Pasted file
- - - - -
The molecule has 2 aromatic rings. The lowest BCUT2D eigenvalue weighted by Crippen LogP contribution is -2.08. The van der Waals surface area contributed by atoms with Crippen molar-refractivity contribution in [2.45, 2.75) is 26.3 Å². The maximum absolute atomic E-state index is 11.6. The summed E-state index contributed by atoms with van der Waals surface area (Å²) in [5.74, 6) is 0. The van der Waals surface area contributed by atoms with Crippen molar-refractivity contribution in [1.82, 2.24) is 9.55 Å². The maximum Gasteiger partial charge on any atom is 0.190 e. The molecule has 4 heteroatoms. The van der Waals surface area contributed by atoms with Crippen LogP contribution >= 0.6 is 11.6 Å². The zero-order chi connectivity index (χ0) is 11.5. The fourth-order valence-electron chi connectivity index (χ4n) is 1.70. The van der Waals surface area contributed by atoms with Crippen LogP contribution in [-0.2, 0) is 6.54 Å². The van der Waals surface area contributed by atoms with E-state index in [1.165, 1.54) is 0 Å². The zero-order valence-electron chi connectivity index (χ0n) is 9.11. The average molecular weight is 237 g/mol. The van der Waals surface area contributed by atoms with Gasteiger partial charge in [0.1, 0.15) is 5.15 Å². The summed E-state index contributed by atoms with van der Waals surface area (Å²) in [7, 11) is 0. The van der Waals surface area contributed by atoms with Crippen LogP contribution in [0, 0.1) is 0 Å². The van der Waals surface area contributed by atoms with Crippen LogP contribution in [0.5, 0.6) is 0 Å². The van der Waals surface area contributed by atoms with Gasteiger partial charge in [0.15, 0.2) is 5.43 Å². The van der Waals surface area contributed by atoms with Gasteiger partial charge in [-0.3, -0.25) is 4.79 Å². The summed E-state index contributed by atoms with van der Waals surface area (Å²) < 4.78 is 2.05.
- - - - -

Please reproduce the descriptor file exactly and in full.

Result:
The molecule has 2 aromatic rings. The lowest BCUT2D eigenvalue weighted by Crippen LogP contribution is -2.08. The van der Waals surface area contributed by atoms with Crippen molar-refractivity contribution in [2.45, 2.75) is 26.3 Å². The maximum absolute atomic E-state index is 11.6. The summed E-state index contributed by atoms with van der Waals surface area (Å²) in [5.74, 6) is 0. The van der Waals surface area contributed by atoms with Crippen molar-refractivity contribution in [1.82, 2.24) is 9.55 Å². The maximum Gasteiger partial charge on any atom is 0.190 e. The molecule has 4 heteroatoms. The van der Waals surface area contributed by atoms with Crippen LogP contribution >= 0.6 is 11.6 Å². The zero-order chi connectivity index (χ0) is 11.5. The fourth-order valence-electron chi connectivity index (χ4n) is 1.70. The van der Waals surface area contributed by atoms with Crippen LogP contribution in [-0.2, 0) is 6.54 Å². The van der Waals surface area contributed by atoms with E-state index in [1.165, 1.54) is 0 Å². The zero-order valence-electron chi connectivity index (χ0n) is 9.11. The average molecular weight is 237 g/mol. The van der Waals surface area contributed by atoms with Gasteiger partial charge in [0.1, 0.15) is 5.15 Å². The summed E-state index contributed by atoms with van der Waals surface area (Å²) in [7, 11) is 0. The van der Waals surface area contributed by atoms with Crippen LogP contribution in [0, 0.1) is 0 Å². The van der Waals surface area contributed by atoms with Crippen LogP contribution in [0.5, 0.6) is 0 Å². The van der Waals surface area contributed by atoms with Gasteiger partial charge in [0.15, 0.2) is 5.43 Å². The van der Waals surface area contributed by atoms with Gasteiger partial charge in [-0.3, -0.25) is 4.79 Å². The summed E-state index contributed by atoms with van der Waals surface area (Å²) < 4.78 is 2.05.